On Monday, I suggested that the ideal millennium project for Aucklanders would be the kauri replanting adventure across the gulf on the Coromandel Peninsula.

Consummate lobbyist that he obviously still is, Values Party founder Tony Brunt has come up with a cause closer to home. He wants the Manukau Harbour island of Puketutu to be a regional park.

Millennium project or not, now is certainly the time to act if we want to bring this gem into our network of regional parks.

One reason for the haste is that Watercare Services is rebuilding the adjacent Mangere wastewater treatment plant, and could perhaps be persuaded to dip into the petty cash of the $450 million project to make it happen.

The more pressing reason for action is that Manukau City Council planning commissioners have just approved a major expansion of the island's tourist facilities.

It will include new buildings to house 24 guests, expansion of the existing Kelliher homestead with a dining pavilion, a new kitchen and various service rooms, and construction of a covered swimming pool.

The commissioners have also approved removal of 50 of the 200 well-established trees forming the parkland around the old house.

Tony Brunt, who is chairman of Friends of Puketutu Trust, says this will have a "shattering impact on the beautiful homestead and its heavily wooded environs" and "would compromise the use of the island as a future regional park."

He has been saying this for more than three years, attracting plenty of sympathy but little action.

Now he, the local iwi, and two community groups are appealing to the Environment Court against the decision.

Ngati Whatua chief Kawau sold the 200ha island to Dr Henry Weekes in 1842.

It finally ended up, in 1938, in the hands of beer baron and Social Credit crusader Sir Henry Kelliher.

He built the exotic Spanish-style mansion - now an exclusive restaurant and reception centre - and planted the surrounding semi-tropical parkland.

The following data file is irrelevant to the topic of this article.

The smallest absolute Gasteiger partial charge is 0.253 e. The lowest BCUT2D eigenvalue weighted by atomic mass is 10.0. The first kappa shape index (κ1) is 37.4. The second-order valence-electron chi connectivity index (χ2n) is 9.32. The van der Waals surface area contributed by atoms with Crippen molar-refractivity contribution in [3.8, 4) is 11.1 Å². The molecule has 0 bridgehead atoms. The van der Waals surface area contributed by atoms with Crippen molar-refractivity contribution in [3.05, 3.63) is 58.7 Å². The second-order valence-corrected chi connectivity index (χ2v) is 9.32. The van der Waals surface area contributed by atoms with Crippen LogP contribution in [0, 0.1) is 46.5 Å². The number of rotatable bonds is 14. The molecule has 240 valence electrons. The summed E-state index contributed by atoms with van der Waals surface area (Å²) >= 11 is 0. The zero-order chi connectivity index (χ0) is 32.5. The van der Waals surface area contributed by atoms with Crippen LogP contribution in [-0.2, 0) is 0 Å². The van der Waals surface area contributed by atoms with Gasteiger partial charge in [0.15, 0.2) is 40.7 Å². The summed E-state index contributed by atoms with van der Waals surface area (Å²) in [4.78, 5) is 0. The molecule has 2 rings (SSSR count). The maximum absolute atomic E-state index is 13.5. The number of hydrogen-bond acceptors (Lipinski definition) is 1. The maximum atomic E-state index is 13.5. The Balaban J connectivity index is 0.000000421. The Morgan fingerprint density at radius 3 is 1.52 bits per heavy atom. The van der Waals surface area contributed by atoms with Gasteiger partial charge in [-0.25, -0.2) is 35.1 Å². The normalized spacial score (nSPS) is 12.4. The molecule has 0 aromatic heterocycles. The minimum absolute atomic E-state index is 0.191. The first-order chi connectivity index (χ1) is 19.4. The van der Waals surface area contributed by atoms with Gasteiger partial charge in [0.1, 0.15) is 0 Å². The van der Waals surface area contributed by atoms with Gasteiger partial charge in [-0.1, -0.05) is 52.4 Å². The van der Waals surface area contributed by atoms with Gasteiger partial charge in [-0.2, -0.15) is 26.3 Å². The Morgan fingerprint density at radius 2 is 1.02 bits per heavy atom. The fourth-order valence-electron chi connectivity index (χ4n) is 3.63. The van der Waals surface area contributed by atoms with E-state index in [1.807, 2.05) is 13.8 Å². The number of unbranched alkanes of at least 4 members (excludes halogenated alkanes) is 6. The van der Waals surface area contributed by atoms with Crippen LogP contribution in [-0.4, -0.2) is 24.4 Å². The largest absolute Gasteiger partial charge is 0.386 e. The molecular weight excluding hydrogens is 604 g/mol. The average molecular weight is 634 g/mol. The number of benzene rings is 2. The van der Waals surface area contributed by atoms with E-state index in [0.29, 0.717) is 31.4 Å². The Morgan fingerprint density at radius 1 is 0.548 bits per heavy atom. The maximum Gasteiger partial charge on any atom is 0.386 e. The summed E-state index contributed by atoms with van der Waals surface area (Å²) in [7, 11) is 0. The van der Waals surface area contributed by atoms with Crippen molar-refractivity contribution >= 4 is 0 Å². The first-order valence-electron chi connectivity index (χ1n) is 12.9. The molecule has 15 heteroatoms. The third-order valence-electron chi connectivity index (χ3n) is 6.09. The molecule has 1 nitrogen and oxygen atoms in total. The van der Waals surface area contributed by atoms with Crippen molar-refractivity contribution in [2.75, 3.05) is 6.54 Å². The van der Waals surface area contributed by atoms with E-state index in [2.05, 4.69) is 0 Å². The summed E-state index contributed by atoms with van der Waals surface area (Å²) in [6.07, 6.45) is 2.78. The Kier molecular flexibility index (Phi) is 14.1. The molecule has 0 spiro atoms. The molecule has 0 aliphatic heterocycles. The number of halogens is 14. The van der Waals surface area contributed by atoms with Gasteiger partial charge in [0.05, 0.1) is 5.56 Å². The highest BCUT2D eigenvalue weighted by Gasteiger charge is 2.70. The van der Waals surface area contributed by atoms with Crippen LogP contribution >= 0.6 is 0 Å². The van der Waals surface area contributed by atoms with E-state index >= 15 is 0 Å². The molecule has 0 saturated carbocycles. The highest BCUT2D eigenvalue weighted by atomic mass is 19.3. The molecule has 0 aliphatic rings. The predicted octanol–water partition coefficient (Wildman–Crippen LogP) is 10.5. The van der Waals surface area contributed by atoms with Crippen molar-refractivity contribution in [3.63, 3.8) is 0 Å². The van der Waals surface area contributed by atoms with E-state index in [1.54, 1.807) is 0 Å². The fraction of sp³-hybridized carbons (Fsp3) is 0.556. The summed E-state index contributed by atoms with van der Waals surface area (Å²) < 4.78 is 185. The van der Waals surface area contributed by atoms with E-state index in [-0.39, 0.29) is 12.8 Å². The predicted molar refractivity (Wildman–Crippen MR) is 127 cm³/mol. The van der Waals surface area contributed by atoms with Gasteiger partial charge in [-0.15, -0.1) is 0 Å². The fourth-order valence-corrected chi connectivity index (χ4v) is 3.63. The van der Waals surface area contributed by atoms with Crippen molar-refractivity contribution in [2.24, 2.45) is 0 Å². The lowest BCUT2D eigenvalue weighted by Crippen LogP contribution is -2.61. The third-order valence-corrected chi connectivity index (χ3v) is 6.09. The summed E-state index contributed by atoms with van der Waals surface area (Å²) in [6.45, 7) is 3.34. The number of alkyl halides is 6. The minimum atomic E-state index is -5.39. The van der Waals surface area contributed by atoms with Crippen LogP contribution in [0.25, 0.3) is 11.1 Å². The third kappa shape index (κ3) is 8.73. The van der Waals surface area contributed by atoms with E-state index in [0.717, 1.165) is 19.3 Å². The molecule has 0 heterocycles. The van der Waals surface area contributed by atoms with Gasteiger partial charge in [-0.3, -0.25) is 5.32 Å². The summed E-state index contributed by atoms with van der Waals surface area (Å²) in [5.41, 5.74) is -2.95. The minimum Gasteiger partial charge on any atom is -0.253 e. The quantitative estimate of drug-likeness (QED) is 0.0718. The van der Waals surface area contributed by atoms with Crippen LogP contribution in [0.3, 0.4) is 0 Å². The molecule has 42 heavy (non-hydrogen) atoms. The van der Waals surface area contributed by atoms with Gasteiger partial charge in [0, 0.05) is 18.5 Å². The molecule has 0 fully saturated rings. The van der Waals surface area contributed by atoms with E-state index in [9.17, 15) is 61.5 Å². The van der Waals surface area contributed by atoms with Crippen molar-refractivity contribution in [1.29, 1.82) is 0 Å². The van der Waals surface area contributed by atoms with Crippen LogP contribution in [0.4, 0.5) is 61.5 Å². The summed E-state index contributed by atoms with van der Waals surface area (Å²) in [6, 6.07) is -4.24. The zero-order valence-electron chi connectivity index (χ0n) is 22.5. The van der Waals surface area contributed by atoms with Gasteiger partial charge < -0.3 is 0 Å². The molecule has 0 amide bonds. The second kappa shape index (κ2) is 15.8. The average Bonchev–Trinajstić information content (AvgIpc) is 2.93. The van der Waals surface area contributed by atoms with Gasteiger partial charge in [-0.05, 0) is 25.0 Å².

Sir Henry, who died in 1991, sold the island in 1963 to the Sir Henry Kelliher Charitable Trust.

In the late 1950s, the island became a quarry providing scoria and roading metal to expanding Auckland. The two central volcanic cones, including the one after which the island is named, were destroyed along with many trees, Maori fortifications and garden walls.

The trust, administered by NZ Guardian Trust, now plans to cease quarrying and develop the island's tourist potential.

Brunt lives in Hillsborough, overlooking the Manukau Harbour. He finally saw one too many scoria trucks lugging their load along the causeway and off the island and set up his Friends group.

His idea of a new regional park within 20 minutes' drive of central Auckland and 15 minutes from Manukau City Centre is appealing.

But the little obstacles of finding a willing seller and a cashed-up buyer have to be overcome.

The Guardian Trust doesn't discuss client business, but no doubt, like any prudent trustee, it would look at any offer made to it. I get the impression it has received none.

The regional council is the obvious buyer - parks committee chairman Bill Burrill has said the island is at the top of the new parks wish-list.

But yesterday, council chairman Phil Warren said there was no money in the kitty.

The other possible purchaser could be Watercare, though it too denies any such intention.

But it has more than $100 million to spend on rehabilitating the harbour and surrounding environs after the removal of the old sludge ponds and treatment plant.

The island's 1996 Government valuation is $4,478,000.

If the cost of buying Puketutu somehow became a part of the coastal rehabilitation, I can't see many Aucklanders objecting.